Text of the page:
Erstad will take chances with White Sox

Times Staff Writer

The Angels lost another link to their 2002 World Series team and a big chunk of their heart and soul Tuesday when Darin Erstad agreed to terms on a one-year contract with the Chicago White Sox that includes an option for 2008.

The deal, which is pending a physical this week, ends an 11-year Angels career marked by highlight-reel defensive plays, a spectacular 2000 season, several years of injury and frustration, and an endless reservoir of grit and determination.

“He’s almost the last real gamer we have,” Angels bench coach Ron Roenicke said. “I don’t mean the other guys aren’t gamers, but Darin is the old-school type, like David Eckstein and Adam Kennedy. He’s probably the biggest gamer I’ve been around as a coach. He really doesn’t play for personal success. He plays to win the game.”


Erstad, 32, played little in 2006, when a right ankle injury limited him to 40 games, but Oct. 6 surgery to shave down a bone spur and remove scar tissue appears to have cured the problem.

The Angels, unsure of Erstad’s status, signed center fielder Gary Matthews Jr. to a five-year, $50-million deal, and with first baseman Casey Kotchman apparently recovered from mononucleosis, the Angels couldn’t guarantee Erstad a major league contract.

They offered a minor league deal with an invitation to spring training, much like the terms veteran Tim Salmon accepted in 2006, but Erstad opted for a guaranteed contract and a chance for significant playing time in Chicago, where he is expected to challenge Brian Anderson for the center-field job.

And with news that left fielder Scott Podsednik underwent groin surgery Tuesday and will be sidelined for at least six weeks, Erstad could play some left field too. Erstad, who also drew interest from Florida and Oakland, could also back up Paul Konerko at first base, a position at which Erstad won a Gold Glove in 2004.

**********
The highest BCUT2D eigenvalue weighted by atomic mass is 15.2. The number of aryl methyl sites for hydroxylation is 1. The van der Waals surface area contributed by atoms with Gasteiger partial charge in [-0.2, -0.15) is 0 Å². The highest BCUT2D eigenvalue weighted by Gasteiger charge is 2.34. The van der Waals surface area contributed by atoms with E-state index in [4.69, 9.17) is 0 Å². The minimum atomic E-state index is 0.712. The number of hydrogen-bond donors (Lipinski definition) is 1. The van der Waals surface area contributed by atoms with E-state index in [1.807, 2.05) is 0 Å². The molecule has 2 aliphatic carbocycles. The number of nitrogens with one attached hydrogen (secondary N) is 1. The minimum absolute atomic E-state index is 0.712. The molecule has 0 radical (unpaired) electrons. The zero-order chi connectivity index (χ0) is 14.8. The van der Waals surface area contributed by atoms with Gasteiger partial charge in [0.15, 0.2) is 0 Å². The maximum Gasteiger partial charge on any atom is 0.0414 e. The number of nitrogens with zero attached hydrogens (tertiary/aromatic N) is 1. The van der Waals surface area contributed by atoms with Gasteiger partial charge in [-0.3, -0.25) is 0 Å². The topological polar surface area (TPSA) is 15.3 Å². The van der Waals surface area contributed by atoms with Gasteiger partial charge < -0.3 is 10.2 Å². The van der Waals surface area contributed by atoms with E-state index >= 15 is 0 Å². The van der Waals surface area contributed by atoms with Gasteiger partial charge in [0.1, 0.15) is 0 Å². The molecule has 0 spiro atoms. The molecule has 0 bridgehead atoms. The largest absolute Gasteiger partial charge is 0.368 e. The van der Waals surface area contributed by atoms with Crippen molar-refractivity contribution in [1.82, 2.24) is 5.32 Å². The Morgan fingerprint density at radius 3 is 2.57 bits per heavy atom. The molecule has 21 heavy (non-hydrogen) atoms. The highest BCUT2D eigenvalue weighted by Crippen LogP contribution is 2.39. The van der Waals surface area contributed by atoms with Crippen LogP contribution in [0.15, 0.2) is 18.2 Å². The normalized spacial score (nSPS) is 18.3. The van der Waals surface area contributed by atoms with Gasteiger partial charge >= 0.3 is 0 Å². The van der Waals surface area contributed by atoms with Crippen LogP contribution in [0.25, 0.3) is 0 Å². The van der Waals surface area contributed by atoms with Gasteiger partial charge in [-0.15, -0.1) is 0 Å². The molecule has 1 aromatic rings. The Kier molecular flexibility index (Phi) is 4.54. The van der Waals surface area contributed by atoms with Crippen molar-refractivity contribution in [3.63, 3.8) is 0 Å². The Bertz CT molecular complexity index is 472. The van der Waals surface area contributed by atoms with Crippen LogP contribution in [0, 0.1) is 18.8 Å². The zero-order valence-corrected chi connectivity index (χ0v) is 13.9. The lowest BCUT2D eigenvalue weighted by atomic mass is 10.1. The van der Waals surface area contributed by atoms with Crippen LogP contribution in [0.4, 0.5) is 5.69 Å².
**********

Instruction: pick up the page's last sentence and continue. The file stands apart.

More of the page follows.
Erstad, who was nearly traded to the White Sox after 2001, had one of the greatest seasons in Angels history in 2000, batting .355 with 240 hits, 25 home runs, 100 runs batted in and 121 runs, but he never came close to matching those numbers -- in any category -- in subsequent years.

Slowed by hamstring injuries, Erstad, the first overall pick of the 1995 draft, hit .252 with four homers and 17 RBIs in 67 games in 2003 and .295 with seven homers and 69 RBIs in 125 games in 2004. In his last injury-free season, Erstad hit .273 with seven homers and 66 RBIs in 2005.


A fearless defender who won two Gold Gloves as an outfielder, Erstad also thrived on playoff pressure, hitting .339 (40 for 118) with three homers, 12 RBIs and 18 runs in 29 postseason games.

His homer to lead off the eighth inning in Game 6 of the 2002 World Series brought the Angels to within a run of San Francisco in a game the Angels eventually won. The next night, Erstad caught the last out of the Angels’ Series-clinching victory.

But with this winter’s departure of Erstad and Kennedy, Brendan Donnelly’s trade to Boston and Salmon’s retirement, the Angels lost four more pieces of that championship team, the most recent of which will leave a gaping leadership void.

“Even when he wasn’t healthy, he was still valuable because of his presence,” Roenicke said of Erstad. “He doesn’t say much, but everyone watches him and sees how he plays and acts. I guess you could find someone to replace that part of the team ... but I doubt it.”